Hernias most commonly occur in the groin (an inguinal or femoral hernia), where bowel or fat pushes out through the weakness and presents as a lump.
Sometimes, people notice pain in the groin before a lump appears. Pain could be a sign of an early hernia. Hernias also occur at other weak points in the muscle wall such as the belly button (umbilicus) or in the diaphragm. The stomach can push up through a hole in the diaphragm, into the chest. This is known as a hiatus hernia and can lead to acid reflux (see surgical treatment for acid reflux).
Hernias are more common if you are overweight or cough a lot (associated with asthma, bronchitis or smoking). They can also occur if the muscle has been weakened by previous surgery or infection.
Should I have my hernia treated?
If hernias become large or uncomfortable then it is recommended that they are treated. Treatment involves repairing the muscle weakness with an operation. A small painless hernia can be left, but if you are young it is likely to cause problems in the future and is often better treated early when surgery is more likely to be successful.
If a hernia lump pushes out, becomes painful and does not want to go back in, then this requires urgent medical attention. If left, there is a possibility that bowel can block in the hernia and may need to be removed. This type of hernia (strangulated) is serious and potentially life threatening.
Operative treatment involves closing the hole and repairing it with stitches or a gauze patch to stop it coming back. This can either be done via a cut through the muscle wall over the hernia lump (open operation), or through small cuts where the gauze is placed below the muscle (laparoscopic operation).
What are the risks of surgery?
All operations carry some degree of risk. The risks associated with hernia surgery are very small. There is a very small risk of heart or breathing problems related to having an anaesthetic. There is a small risk of wound infection or bleeding. There is a risk of nerve or blood vessel injury leading to numbness or chronic pain after the operation. In men, during recurrent groin hernia surgery there is an increased risk of damage to the blood supply to the testicle on that side. These are all less with laparoscopic surgery compared to open surgery. There is a risk of developing a fluid collection where the hernia used to be. The risk of this is greater with laparoscopic surgery than with open surgery. There is a risk of a recurrent hernia. In experienced hands, this risk is the same for laparoscopic as it is for open surgery. The risk of recurrence should be less than 1 in 20, although this can increase to 1 in 3 for certain types of hernia.
With larger hernias such as incisional or hiatal hernias there is a small but significant risk of damage to bowel or stomach during the procedure. This may mean that the procedure would have to be abandoned after the damage is repaired. If not identified immediately, such damage is likely to require further surgery and in rare circumstances can potentially be life threatening.
We re happy to discuss any questions you may have about the use of a mesh/gauze patch in hernia surgery.
Most laparoscopic hernia operations are carried out as day surgery, without the need for an overnight stay. When you arrive you will be admitted to the ward area by the attending nurse. You will be seen by the surgeon and anaesthetist prior to the operation and will have opportunity to ask any questions you may have.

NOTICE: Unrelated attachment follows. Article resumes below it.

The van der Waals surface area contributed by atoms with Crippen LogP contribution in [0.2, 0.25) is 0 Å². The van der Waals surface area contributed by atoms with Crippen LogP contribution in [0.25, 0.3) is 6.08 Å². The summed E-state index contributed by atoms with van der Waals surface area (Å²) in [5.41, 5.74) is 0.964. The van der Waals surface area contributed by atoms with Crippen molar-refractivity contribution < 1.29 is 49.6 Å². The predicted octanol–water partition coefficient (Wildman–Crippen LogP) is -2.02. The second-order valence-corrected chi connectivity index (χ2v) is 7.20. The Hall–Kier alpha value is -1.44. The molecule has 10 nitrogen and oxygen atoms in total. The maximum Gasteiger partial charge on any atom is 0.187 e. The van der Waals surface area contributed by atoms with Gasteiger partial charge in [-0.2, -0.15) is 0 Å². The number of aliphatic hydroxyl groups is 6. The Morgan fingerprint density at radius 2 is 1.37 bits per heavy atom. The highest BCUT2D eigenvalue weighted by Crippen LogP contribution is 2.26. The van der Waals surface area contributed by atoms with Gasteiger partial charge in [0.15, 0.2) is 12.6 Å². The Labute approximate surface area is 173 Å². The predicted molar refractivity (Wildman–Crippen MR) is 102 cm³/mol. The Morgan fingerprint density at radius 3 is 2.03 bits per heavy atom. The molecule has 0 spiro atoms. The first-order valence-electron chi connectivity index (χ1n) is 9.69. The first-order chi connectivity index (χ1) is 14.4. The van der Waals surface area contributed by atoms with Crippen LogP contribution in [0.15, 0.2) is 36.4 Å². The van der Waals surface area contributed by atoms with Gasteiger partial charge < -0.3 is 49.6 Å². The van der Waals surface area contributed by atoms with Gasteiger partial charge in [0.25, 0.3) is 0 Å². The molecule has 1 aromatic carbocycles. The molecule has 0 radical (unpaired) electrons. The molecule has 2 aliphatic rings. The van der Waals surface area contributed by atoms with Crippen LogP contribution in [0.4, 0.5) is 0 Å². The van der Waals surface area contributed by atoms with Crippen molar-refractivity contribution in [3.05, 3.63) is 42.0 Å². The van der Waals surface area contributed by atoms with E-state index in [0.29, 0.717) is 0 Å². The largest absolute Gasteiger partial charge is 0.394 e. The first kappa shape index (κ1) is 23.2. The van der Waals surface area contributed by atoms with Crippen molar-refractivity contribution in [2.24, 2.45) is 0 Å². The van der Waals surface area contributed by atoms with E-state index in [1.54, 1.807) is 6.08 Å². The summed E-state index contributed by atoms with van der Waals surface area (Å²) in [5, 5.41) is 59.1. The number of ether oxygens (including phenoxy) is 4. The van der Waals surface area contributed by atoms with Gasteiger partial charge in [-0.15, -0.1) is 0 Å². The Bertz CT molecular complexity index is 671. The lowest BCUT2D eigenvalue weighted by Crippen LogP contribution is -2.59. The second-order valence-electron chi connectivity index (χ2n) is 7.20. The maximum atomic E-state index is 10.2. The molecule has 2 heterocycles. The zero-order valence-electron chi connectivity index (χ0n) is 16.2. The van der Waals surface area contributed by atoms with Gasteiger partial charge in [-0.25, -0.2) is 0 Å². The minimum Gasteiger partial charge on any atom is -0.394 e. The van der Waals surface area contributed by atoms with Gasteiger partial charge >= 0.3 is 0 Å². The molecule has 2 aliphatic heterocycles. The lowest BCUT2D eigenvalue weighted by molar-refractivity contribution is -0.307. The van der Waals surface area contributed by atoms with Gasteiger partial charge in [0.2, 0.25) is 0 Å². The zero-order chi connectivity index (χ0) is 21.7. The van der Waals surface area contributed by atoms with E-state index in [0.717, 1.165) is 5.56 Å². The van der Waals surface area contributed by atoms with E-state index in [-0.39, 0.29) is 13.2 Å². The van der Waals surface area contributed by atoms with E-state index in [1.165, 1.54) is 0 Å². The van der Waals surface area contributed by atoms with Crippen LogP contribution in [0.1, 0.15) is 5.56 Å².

The surgeon will confirm with you the type of operation that has been agreed, will explain the operation in detail, including any potential complications. You will be asked to sign a consent form if this has not already been done and the site of the hernia will be marked with a pen.
You will be asleep during the procedure if it is laparoscopic. The surgeon makes small cuts (usually three), all less than a centimetre long. A camera is inserted underneath the muscle and gas used to open the space. The hole in the muscle is identified. It may contain fat or bowel which is replaced in its original position. The hole is then covered with a sheet of mesh, which closes the hole and stops bowel pushing back out again. The mesh is sometimes secured in place with stitches or metal clips. The small skin holes are then closed with stitches or glue.
It is usual to feel some discomfort when you wake, but this can be easily controlled with simple pain killers. There is normally no restriction to activity after laparoscopic hernia surgery. In fact we encourage you to get up and walk about straight away after surgery. This reduces the risk of complications such as blood clots and allows for an earlier recovery.
Most people should be able to return to full, normal activity within 1 – 2 weeks after laparoscopic hernia surgery. If your work involves particularly heavy exertion you may prefer to have a longer period of recuperation. We would be happy to discuss this with your occupational health department.
Looking after your wounds
The glue used to close your wounds both holds the wound together and acts as a bandage to protect from infection.
When dry, the glue looks like a scab which should not be picked off. The scab will gradually lift off after 7-10 days.
It is OK to shower after surgery. The wounds can get wet, but should be gently patted dry with a clean towel. Avoid soaking for long periods or applying oils or creams as this may weaken the glue.
If the wound is on an area that rubs on clothes, you may wish to cover the glued area with a light dressing. On the rare occasion of the wound opening or weeping then a dressing should also be applied.
If the wound becomes red, painful or swollen, or if you have any concerns, you should seek urgent medical advice.